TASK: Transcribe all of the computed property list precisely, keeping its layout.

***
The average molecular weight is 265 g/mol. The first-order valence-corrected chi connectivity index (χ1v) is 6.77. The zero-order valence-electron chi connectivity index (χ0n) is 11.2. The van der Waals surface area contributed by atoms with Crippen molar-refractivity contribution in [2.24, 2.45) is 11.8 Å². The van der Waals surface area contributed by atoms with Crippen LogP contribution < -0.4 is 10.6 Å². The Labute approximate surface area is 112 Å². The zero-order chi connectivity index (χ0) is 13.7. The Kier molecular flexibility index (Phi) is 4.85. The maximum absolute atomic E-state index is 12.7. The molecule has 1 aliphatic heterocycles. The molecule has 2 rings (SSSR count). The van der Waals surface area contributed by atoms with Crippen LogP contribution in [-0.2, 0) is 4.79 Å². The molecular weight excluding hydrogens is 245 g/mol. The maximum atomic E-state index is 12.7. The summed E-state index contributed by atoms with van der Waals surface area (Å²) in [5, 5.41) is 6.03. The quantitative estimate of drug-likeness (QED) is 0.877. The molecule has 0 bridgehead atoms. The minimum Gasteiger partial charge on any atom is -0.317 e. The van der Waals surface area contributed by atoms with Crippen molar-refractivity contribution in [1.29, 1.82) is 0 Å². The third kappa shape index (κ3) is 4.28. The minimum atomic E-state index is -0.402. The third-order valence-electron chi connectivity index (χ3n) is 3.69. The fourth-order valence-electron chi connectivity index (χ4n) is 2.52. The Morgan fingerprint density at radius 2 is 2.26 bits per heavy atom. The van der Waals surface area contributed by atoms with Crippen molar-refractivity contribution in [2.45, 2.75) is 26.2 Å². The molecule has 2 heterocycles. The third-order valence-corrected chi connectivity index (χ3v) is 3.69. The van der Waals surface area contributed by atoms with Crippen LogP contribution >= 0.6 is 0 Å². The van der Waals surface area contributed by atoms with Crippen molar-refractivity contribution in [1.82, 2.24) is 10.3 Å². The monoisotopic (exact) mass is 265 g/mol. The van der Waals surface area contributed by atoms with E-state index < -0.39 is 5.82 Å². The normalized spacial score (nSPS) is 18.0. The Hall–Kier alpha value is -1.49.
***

The average molecular weight is 265 g/mol. The first-order valence-corrected chi connectivity index (χ1v) is 6.77. The zero-order valence-electron chi connectivity index (χ0n) is 11.2. The van der Waals surface area contributed by atoms with Crippen molar-refractivity contribution in [2.24, 2.45) is 11.8 Å². The van der Waals surface area contributed by atoms with Crippen LogP contribution < -0.4 is 10.6 Å². The Labute approximate surface area is 112 Å². The zero-order chi connectivity index (χ0) is 13.7. The Kier molecular flexibility index (Phi) is 4.85. The maximum absolute atomic E-state index is 12.7. The molecule has 1 aliphatic heterocycles. The molecule has 2 rings (SSSR count). The van der Waals surface area contributed by atoms with Crippen LogP contribution in [-0.2, 0) is 4.79 Å². The molecular weight excluding hydrogens is 245 g/mol. The maximum atomic E-state index is 12.7. The summed E-state index contributed by atoms with van der Waals surface area (Å²) in [5, 5.41) is 6.03. The quantitative estimate of drug-likeness (QED) is 0.877. The molecule has 0 bridgehead atoms. The minimum Gasteiger partial charge on any atom is -0.317 e. The van der Waals surface area contributed by atoms with Crippen molar-refractivity contribution in [1.29, 1.82) is 0 Å². The third kappa shape index (κ3) is 4.28. The minimum atomic E-state index is -0.402. The third-order valence-electron chi connectivity index (χ3n) is 3.69. The fourth-order valence-electron chi connectivity index (χ4n) is 2.52. The Morgan fingerprint density at radius 2 is 2.26 bits per heavy atom. The van der Waals surface area contributed by atoms with Crippen molar-refractivity contribution in [2.45, 2.75) is 26.2 Å². The molecule has 2 heterocycles. The third-order valence-corrected chi connectivity index (χ3v) is 3.69. The van der Waals surface area contributed by atoms with Crippen LogP contribution >= 0.6 is 0 Å². The van der Waals surface area contributed by atoms with Crippen molar-refractivity contribution in [1.82, 2.24) is 10.3 Å². The monoisotopic (exact) mass is 265 g/mol. The van der Waals surface area contributed by atoms with E-state index < -0.39 is 5.82 Å². The normalized spacial score (nSPS) is 18.0. The Hall–Kier alpha value is -1.49.